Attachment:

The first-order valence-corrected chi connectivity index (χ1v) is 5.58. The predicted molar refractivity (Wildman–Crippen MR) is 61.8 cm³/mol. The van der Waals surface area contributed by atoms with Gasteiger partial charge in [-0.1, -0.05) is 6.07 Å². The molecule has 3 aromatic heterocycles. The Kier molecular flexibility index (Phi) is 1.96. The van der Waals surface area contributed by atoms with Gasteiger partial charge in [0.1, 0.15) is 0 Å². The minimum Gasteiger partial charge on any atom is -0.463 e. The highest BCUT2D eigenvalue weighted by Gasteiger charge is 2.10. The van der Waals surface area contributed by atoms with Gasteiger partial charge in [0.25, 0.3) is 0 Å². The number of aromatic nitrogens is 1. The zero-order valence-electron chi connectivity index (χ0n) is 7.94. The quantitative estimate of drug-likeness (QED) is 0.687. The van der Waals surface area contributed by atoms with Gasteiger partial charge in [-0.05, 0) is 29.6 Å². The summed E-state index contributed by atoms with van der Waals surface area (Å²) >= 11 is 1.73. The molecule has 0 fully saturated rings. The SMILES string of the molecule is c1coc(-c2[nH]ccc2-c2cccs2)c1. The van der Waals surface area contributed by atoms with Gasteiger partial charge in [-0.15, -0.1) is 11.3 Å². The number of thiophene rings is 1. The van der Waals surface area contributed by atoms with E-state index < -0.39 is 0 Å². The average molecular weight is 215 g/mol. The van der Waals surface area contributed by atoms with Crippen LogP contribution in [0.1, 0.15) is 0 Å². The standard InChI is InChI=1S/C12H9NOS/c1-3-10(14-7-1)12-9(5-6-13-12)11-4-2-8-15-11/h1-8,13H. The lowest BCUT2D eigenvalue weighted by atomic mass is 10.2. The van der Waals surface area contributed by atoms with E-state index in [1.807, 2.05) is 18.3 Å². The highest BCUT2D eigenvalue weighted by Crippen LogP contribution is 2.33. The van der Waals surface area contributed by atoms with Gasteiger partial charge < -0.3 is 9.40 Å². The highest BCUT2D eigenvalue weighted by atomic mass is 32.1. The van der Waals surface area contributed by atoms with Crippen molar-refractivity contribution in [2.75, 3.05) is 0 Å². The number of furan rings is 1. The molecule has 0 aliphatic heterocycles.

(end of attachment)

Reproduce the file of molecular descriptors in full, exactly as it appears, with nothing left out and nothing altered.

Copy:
The first-order valence-corrected chi connectivity index (χ1v) is 5.58. The predicted molar refractivity (Wildman–Crippen MR) is 61.8 cm³/mol. The van der Waals surface area contributed by atoms with Gasteiger partial charge in [-0.1, -0.05) is 6.07 Å². The molecule has 3 aromatic heterocycles. The Kier molecular flexibility index (Phi) is 1.96. The van der Waals surface area contributed by atoms with Gasteiger partial charge in [0.1, 0.15) is 0 Å². The minimum Gasteiger partial charge on any atom is -0.463 e. The highest BCUT2D eigenvalue weighted by Gasteiger charge is 2.10. The van der Waals surface area contributed by atoms with Gasteiger partial charge in [0.25, 0.3) is 0 Å². The number of aromatic nitrogens is 1. The zero-order valence-electron chi connectivity index (χ0n) is 7.94. The quantitative estimate of drug-likeness (QED) is 0.687. The van der Waals surface area contributed by atoms with Gasteiger partial charge in [-0.05, 0) is 29.6 Å². The summed E-state index contributed by atoms with van der Waals surface area (Å²) >= 11 is 1.73. The molecule has 0 fully saturated rings. The SMILES string of the molecule is c1coc(-c2[nH]ccc2-c2cccs2)c1. The van der Waals surface area contributed by atoms with Gasteiger partial charge in [-0.15, -0.1) is 11.3 Å². The number of thiophene rings is 1. The van der Waals surface area contributed by atoms with E-state index < -0.39 is 0 Å². The average molecular weight is 215 g/mol. The van der Waals surface area contributed by atoms with Crippen LogP contribution in [0.1, 0.15) is 0 Å². The standard InChI is InChI=1S/C12H9NOS/c1-3-10(14-7-1)12-9(5-6-13-12)11-4-2-8-15-11/h1-8,13H. The lowest BCUT2D eigenvalue weighted by atomic mass is 10.2. The van der Waals surface area contributed by atoms with E-state index in [1.807, 2.05) is 18.3 Å². The highest BCUT2D eigenvalue weighted by Crippen LogP contribution is 2.33. The van der Waals surface area contributed by atoms with Gasteiger partial charge < -0.3 is 9.40 Å². The highest BCUT2D eigenvalue weighted by atomic mass is 32.1. The van der Waals surface area contributed by atoms with Crippen molar-refractivity contribution in [2.75, 3.05) is 0 Å². The number of furan rings is 1. The molecule has 0 aliphatic heterocycles.